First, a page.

From DeMarco, Frank. Rita's World Vol 2: A View from the Non-Physical (Kindle Location 605). Rainbow Ridge Books. Kindle Edition
(Q) [John's question: "Can we (both our 3D and non-3D parts) in the process of experiencing the 3D part of reality actually make, or even influence, a change to that reality, or to anyone else in it? Or are all possible changes built in to the scripts we can choose from, giving us the illusion of changing the reality or 'helping' others, but in the end, all we do is change ourselves?
[To simplify for the sake of clarity:
· At some point a stray cat wanders into my yard.
· Script A. I take the cat in, feed it, care for it, and give it a good life.
· Script B. I take the cat to the humane society, they can't find a home for it, and have it euthanized.
· Script C. I shoo the cat away.
[There are a very large number of scripts, each of which we could discuss the possible effects on the molding of my soul. And we've already learned that alternate versions of me will take all possible paths, so the end result on molding John-in-all-iterations looks like it would be the same. But do I, or any alternate version of me, really affect a real cat, or is that illusion?
[I would expect that Rita might readily understand the issue and reword the question as necessary to bring clarity to it."]
(A) I'm sorry, but this question is so shot through with misunderstandings as to serve chiefly to illustrate how one can misinterpret these illustrations if one attempts to force them into previous understandings. I am not chastising the questioner or criticizing the asking of the question. I am pointing out a specific pitfall that from time to time is going to entrap nearly everyone. (And, when you have fallen into a pit, the productive thing to do is not to berate yourself for having fallen into it, nor to bemoan your fate, and certainly not to blame another for misleading you, but simply - climb back out again, and proceed anew.)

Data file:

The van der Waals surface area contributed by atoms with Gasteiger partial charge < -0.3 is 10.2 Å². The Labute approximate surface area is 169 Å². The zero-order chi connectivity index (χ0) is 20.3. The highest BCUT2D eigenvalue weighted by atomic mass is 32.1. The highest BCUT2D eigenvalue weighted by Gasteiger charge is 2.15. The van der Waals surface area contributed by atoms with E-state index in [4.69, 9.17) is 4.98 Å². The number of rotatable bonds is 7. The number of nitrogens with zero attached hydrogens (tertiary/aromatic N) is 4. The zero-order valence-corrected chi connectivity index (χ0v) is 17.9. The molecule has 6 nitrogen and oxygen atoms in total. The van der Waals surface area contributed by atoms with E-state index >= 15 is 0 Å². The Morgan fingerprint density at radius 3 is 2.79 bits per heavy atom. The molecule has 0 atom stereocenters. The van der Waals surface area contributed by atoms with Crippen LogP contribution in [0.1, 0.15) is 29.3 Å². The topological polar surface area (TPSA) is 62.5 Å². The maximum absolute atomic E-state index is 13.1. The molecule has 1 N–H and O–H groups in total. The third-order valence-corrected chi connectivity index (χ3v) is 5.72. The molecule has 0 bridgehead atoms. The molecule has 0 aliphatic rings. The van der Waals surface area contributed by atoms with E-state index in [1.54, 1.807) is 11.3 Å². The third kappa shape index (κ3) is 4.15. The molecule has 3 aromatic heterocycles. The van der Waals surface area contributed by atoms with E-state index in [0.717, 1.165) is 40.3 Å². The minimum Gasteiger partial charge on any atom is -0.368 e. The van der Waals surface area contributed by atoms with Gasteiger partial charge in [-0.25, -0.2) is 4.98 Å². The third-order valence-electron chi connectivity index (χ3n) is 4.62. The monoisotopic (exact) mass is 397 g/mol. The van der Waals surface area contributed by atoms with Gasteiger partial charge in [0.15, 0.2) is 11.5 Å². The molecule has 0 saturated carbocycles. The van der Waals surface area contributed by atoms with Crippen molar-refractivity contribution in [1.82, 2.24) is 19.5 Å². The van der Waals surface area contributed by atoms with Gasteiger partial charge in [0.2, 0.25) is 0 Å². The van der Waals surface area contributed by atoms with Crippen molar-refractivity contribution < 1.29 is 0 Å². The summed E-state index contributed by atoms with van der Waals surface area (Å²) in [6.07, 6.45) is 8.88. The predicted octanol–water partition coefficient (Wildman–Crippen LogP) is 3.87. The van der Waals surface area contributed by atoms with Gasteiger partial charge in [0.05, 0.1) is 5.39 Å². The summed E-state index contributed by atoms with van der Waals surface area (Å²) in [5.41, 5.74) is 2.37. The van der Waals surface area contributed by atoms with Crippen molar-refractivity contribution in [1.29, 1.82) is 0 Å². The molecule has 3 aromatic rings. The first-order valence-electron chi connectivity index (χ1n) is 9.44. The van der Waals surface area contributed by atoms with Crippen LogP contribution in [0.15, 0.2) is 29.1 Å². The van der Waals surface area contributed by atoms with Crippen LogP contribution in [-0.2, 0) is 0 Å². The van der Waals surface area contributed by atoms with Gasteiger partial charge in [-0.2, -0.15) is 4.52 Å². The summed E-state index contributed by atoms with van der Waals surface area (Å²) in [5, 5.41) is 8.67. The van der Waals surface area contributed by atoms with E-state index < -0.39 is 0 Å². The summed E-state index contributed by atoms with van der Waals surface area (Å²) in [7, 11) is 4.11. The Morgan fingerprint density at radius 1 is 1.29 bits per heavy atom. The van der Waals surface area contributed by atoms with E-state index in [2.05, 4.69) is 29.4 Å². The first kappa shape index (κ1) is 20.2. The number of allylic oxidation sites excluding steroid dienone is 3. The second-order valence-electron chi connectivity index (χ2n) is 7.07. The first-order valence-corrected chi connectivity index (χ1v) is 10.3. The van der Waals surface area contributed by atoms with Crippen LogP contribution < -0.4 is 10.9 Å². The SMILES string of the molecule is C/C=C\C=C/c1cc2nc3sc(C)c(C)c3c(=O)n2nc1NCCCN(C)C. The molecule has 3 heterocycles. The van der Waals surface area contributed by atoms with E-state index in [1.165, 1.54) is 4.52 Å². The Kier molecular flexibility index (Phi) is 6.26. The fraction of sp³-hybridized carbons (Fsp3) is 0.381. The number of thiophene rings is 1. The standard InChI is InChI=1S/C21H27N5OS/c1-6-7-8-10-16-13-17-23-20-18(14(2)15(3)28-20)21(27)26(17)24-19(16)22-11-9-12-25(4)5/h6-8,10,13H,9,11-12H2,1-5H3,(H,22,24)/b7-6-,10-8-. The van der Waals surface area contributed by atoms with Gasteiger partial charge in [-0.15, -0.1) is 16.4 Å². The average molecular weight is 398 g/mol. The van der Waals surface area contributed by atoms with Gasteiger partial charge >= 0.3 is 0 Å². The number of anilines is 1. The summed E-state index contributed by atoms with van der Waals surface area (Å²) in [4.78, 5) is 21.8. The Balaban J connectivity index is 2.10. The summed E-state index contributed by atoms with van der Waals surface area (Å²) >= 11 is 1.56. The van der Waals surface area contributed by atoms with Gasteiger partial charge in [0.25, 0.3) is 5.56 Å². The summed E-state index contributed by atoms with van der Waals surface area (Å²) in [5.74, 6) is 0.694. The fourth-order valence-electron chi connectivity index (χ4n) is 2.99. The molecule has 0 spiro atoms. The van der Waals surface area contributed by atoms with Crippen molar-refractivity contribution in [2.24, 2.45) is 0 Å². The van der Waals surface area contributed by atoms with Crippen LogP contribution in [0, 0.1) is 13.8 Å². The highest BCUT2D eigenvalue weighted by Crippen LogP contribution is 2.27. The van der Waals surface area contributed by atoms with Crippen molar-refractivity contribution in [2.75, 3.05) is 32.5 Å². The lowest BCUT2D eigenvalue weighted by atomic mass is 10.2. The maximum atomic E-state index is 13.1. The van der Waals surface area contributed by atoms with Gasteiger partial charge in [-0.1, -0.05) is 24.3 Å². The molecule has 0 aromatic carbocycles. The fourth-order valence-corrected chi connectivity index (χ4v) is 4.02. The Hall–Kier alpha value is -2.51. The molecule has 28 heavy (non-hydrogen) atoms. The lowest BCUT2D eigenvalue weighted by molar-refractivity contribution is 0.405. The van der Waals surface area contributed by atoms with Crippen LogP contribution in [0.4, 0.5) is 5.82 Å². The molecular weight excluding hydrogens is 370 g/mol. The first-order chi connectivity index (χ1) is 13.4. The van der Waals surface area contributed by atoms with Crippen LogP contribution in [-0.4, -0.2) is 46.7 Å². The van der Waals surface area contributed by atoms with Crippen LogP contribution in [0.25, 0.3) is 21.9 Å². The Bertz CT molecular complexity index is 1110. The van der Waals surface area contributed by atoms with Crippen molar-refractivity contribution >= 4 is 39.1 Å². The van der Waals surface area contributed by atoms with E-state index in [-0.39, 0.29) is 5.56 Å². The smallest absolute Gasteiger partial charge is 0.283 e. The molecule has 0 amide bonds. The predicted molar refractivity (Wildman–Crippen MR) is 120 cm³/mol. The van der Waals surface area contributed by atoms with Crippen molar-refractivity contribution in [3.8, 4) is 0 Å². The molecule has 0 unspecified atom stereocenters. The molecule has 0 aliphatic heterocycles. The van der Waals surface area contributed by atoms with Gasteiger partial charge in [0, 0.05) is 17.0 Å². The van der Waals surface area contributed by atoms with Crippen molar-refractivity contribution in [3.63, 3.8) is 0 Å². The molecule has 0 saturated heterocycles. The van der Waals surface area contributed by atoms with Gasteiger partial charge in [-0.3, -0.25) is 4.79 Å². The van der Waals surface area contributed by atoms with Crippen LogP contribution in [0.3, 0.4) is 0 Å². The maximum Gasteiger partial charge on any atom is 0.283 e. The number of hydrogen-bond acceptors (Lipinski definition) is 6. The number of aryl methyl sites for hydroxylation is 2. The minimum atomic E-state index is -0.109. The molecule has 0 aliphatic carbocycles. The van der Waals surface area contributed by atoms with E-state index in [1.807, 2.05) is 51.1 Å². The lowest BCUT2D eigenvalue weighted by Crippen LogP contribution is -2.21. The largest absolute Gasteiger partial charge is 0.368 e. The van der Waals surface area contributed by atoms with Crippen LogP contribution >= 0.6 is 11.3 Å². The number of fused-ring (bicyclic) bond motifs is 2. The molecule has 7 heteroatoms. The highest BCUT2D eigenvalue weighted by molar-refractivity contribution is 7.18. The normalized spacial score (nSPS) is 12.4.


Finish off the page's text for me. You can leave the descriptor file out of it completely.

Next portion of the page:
The model we have constructed (and remember, models are constructed for a purpose, and to match a specific situation - different purpose, or different situation, different model), that model is of a reality in which all possible versions of the reality spring into existence as potential "paths" not as the path is trodden [that is, not sequentially] but ab initio. From the beginning. Inherent in the nature of the creation. So where is the scope or possibility for adding to reality - which, in context, is what changing reality would mean.
But this question contains the roots of many a disquisition that we don't have time to even fairly consider here, in these few minutes remaining. Perhaps we should resume with this question, so let me finish saying where it is wrong, and next time we'll look at where it points us that may be productive.
Don't allow yourselves to be confused by the question of which version is "real". They are all equally real, which means they are all equally theoretical. Think about that.
Several questions are worthy of pursuing.
Changing reality. His instinct is right, what we "change" isn't quite right, in context. I know that "choice" seems to imply "change". This is true in the sense that a traveler choosing to go to St. Louis changes what happens to him - hence, who he is, in essence, eventually - by choosing not to go to Cincinnati. But it isn't true in a more drastic or dramatic sense. It would be closer to say you chose to experience this set of circumstances (outer and inner, or so it must appear) rather than others. Both sets exist. You aren't creating or changing anything, exactly. You are changing what you experience.
Your lighting up one version of you rather than another, at the particular time you do it, and in the particular circumstances surrounding you, does change the momentary flavor of things, for you, [and] for the universe. It is as if you were the program director for a TV network, choosing to show this film rather than another that was available. For the time that the film is played, you will have changed the overall scheme of things. You will have lit up the sky in blue rather than green; affected everyone around you (like a stone dropped in a pool) to one effect rather than to other effects you might have chosen to produce. In thatsense, you changed things. In another sense - the composition of things, call it - you didn't and couldn't have done.
But that is enough on this for now, for we are still building a model, and there is good reason not to contradict the model prematurely.